The fallen

A poem about the felling of an old cherry orchard in Teynham

The felled cherry orchard

The fallen

Each year, in June, a wooden sign:
hand-painted cherries and the words Yum Yum,
a block that turns from Closed to Open.

Seasonal workers climb tapered ladders,
their pickings weighed and poured into plastic,
pass our house on the way to the Co-Op,
Crispin’s chip shop, the Golden Dragon,
return to their caravans, carriers swinging.

End of the season, the pickers leave.
A chainsaw bite at the back of the knees
does for the spent trees. They lie where they fall.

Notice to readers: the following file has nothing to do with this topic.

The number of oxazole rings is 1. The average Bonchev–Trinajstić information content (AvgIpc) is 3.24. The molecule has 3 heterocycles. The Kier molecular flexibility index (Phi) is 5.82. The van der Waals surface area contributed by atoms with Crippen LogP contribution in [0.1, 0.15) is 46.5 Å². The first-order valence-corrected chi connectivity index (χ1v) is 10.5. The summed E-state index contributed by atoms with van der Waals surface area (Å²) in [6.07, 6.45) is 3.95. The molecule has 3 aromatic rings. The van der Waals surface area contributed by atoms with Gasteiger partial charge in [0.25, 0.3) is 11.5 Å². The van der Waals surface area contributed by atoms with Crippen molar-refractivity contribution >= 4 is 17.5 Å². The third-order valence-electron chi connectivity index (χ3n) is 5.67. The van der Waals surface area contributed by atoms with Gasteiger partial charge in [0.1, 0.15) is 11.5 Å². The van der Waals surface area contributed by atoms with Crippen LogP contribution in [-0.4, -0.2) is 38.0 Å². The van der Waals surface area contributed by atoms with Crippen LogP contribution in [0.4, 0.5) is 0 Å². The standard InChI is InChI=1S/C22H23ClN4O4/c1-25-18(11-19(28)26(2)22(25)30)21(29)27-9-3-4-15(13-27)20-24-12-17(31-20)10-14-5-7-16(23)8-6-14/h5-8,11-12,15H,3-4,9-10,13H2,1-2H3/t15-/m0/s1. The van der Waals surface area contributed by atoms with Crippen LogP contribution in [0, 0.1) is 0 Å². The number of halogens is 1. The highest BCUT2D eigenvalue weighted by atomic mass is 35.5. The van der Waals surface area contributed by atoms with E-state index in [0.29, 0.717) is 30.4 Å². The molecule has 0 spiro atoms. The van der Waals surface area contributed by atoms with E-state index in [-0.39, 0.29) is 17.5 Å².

Sheep graze amid the jagged stumps, dirty white.

Maria C. McCarthy © 2015

In 1533, Richard Harrys, by then Henry VIII’s fruiterer, established what was probably England’s first large fruit collection at Teynham. By the end of the century, Harrys’ collection had become ‘the chief mother of all other orchards’ in England … Sadly, though, there are very few cherry orchards left in Teynham, with areas of Richard Harrys’ orchards having been used for housing. (Quotation from
Cherry orchard at Ospringe, by M McCarthy
Cherry orchard at Ospringe, by M McCarthy